Universal Children’s Day: Nearly half of America’s youngsters impacted by trauma
November 18, 2017 0 Comments
Adverse childhood experiences (ACEs) or traumatic events strike at the core of a child’s developmental framework – they not only affect the emotional health of a child, but also lead to lifelong consequences. According to the 2016 National Survey of Children’s Health (NSCH), conducted by the Child and Adolescent Health Measurement Initiative (CAHMI) at the Johns Hopkins Bloomberg School of Public Health (JHSPH), 34 million American children/youth aged up to 17 years (46.3 percent of the age group) experienced at least one traumatic event in 2016, with 21.7 percent experiencing two or more ACEs.
The analysis was undertaken in collaboration with the Robert Wood Johnson Foundation (RWJF) and published in the Academic Pediatrics in October 2017. It assessed the impact of nine traumatic experiences, like the death or incarceration of a parent/guardian, witnessing or being involved in violence, living with a mentally ill/suicidal person or someone with drug and alcohol problems, and economic hardship, among others. Over 33 percent children with two or more ACEs suffered from a chronic health condition requiring specialized health interventions compared to 13.6 percent children without such experiences.
The United Nations observes November 20 as Universal Children’s Day to promote children’s welfare and to ensure that their rights are protected. This day seeks to emphasize, among other things, children’s right to life, health and education, their right to family life and to be protected from violence. By observing this day, parents, teachers and activists along with other individuals/organizations can reinforce these values in their communities and ensure that children grow up in safe spaces.
Early traumatic experiences produce toxic stress
In the absence of supportive adult relationships, early traumatic experiences can lead to the development of toxic stress among children. Such toxic stress can lead to destructive biological conditions which may manifest physically (obesity, heart disease) and emotionally (alcoholism, drug addiction). Affected children also have a higher likelihood of engaging in risky sexual behavior at a young age. Stressful life events have been consistently associated with elevated depressive symptoms and the onset of major depression in both adolescents and adults.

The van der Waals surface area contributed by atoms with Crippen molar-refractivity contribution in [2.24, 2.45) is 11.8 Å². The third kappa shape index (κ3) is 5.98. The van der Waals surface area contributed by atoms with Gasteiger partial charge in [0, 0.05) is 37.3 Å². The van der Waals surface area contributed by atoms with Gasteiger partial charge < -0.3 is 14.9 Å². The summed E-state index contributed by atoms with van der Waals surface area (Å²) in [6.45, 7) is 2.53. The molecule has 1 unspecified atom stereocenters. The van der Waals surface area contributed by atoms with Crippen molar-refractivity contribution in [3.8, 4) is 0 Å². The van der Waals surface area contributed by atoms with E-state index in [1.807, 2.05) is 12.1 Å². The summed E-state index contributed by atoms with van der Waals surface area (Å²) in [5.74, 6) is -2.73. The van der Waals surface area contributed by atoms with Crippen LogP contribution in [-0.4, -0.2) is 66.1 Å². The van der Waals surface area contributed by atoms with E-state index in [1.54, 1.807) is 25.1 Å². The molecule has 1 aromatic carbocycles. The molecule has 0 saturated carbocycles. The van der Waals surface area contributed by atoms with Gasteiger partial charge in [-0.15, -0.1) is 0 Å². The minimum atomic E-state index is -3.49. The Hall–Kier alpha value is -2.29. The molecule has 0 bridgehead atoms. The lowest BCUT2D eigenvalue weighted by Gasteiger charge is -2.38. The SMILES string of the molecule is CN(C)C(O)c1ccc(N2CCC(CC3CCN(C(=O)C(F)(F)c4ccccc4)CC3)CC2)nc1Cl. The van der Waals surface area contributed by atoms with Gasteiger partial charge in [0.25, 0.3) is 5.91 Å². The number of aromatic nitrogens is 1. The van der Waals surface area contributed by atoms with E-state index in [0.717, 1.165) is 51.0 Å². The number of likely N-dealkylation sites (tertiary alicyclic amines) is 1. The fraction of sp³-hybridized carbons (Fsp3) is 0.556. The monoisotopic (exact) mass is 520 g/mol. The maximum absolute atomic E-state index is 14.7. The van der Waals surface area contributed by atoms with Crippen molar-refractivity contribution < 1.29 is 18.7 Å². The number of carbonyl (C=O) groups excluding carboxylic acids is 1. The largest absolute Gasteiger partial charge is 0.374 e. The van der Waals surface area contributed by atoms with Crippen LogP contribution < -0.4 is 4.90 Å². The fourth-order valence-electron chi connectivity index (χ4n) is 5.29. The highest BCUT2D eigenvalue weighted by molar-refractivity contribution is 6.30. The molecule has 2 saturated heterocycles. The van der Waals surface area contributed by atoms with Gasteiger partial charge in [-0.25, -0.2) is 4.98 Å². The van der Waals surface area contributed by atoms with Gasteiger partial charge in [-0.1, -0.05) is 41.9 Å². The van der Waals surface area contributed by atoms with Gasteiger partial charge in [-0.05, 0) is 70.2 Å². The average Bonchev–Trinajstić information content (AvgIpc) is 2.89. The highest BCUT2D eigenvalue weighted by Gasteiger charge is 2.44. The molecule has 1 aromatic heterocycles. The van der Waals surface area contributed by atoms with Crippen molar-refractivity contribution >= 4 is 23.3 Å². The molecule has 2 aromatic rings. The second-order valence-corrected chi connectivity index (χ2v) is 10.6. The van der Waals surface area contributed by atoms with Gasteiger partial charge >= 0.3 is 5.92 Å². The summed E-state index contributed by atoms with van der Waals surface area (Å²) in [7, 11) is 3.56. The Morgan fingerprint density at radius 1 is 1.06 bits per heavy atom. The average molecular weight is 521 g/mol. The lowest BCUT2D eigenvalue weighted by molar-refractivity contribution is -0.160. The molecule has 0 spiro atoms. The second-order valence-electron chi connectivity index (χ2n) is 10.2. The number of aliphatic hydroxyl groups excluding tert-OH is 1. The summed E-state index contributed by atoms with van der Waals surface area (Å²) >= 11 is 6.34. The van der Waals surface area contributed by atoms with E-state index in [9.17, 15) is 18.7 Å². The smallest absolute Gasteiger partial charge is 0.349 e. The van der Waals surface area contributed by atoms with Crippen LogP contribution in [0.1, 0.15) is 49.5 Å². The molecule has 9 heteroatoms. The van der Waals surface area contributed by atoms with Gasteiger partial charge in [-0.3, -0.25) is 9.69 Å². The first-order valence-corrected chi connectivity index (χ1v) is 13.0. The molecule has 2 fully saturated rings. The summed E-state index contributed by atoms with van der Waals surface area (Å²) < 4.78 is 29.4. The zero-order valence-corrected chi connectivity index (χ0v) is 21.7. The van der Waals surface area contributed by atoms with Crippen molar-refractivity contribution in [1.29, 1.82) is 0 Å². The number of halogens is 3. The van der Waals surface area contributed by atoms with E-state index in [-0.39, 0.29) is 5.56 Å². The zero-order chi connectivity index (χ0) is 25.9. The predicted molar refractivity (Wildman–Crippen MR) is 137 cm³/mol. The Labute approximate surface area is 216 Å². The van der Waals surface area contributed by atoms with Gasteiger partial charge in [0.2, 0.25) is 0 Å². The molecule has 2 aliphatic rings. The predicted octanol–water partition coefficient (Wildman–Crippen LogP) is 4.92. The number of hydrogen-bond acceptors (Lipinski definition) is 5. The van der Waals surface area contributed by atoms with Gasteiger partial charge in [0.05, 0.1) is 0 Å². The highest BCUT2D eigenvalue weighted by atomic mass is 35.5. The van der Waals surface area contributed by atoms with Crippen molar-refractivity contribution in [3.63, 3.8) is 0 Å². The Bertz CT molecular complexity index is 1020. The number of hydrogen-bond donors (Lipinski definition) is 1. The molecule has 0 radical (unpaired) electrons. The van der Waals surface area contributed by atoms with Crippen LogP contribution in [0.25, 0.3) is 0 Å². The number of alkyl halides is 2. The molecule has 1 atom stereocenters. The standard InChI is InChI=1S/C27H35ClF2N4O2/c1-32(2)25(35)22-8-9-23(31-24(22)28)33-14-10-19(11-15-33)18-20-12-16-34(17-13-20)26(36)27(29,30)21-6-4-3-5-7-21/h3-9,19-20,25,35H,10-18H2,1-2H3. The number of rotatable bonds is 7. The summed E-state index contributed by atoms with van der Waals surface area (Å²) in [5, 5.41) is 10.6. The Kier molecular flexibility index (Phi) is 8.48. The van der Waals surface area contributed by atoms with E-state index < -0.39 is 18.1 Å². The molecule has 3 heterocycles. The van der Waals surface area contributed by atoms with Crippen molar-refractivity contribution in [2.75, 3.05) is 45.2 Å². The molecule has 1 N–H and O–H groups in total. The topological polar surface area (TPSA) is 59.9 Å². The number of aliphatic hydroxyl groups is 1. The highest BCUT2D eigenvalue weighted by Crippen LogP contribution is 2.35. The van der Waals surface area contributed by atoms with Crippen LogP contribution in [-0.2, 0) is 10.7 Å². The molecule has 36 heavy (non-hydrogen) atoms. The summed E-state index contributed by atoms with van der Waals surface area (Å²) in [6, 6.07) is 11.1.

Early stressful life events lower an individual’s threshold for the severity of stress needed to activate depressive reactions. It was also found that youth exposed to community violence exhibited higher levels of aggression, conduct-related problems, and symptoms of depression and anxiety. Further, they showed problems with concentration and symptoms of post-traumatic stress disorder (PTSD).
The NSCH data showed that ACEs impacted children across racial, ethnic and socio-economic groups, although the prevalence was higher in black and Hispanic children (64 percent and 51 percent, respectively) compared to white children (40 percent). Moreover, 62 percent children from low-income families experienced at least one ACE, while 26 percent children in high-income families experienced one or more ACEs.
Children/adolescents aged between six and 17 years, with at least two ACEs, were twice as likely to remain detached at school as their peers without ACEs.
According to Christina D. Bethell, director of CAHMI, ACEs and traumatic events affect not only children but also their families, neighborhoods and communities. The impact of the circumstances adds up over time. Children’s stress and unhealed trauma can cause disruptions in the classroom which are felt by other children and teachers.
Dealing with depression
Richard E. Besser, president and CEO of the RWJF, said that “trauma doesn’t have to define a child’s life trajectory. They can be incredibly resilient.” As per him, many children lack fundamental aspects such as “a loving home, a good school, and a safe neighborhood” which are essential for their healthy development. The impact of childhood trauma can be mitigated by implementing supportive policies that help families nurture healthy children and ensuring that caring adults are a constant presence in their lives. Besides such supportive relationships, teaching children resilience skills can help reduce the harmful effects of trauma.
If children’s traumatic experiences are not addressed effectively, they can result in lasting mental health problems. As the leading therapeutic boarding school in Utah, White River Academy offers teen depression help to boys aged between 12 and 17 years. Call at our 24/7 helpline number or chat online with one of our experts to know more about the best boarding schools providing help for teenage depression.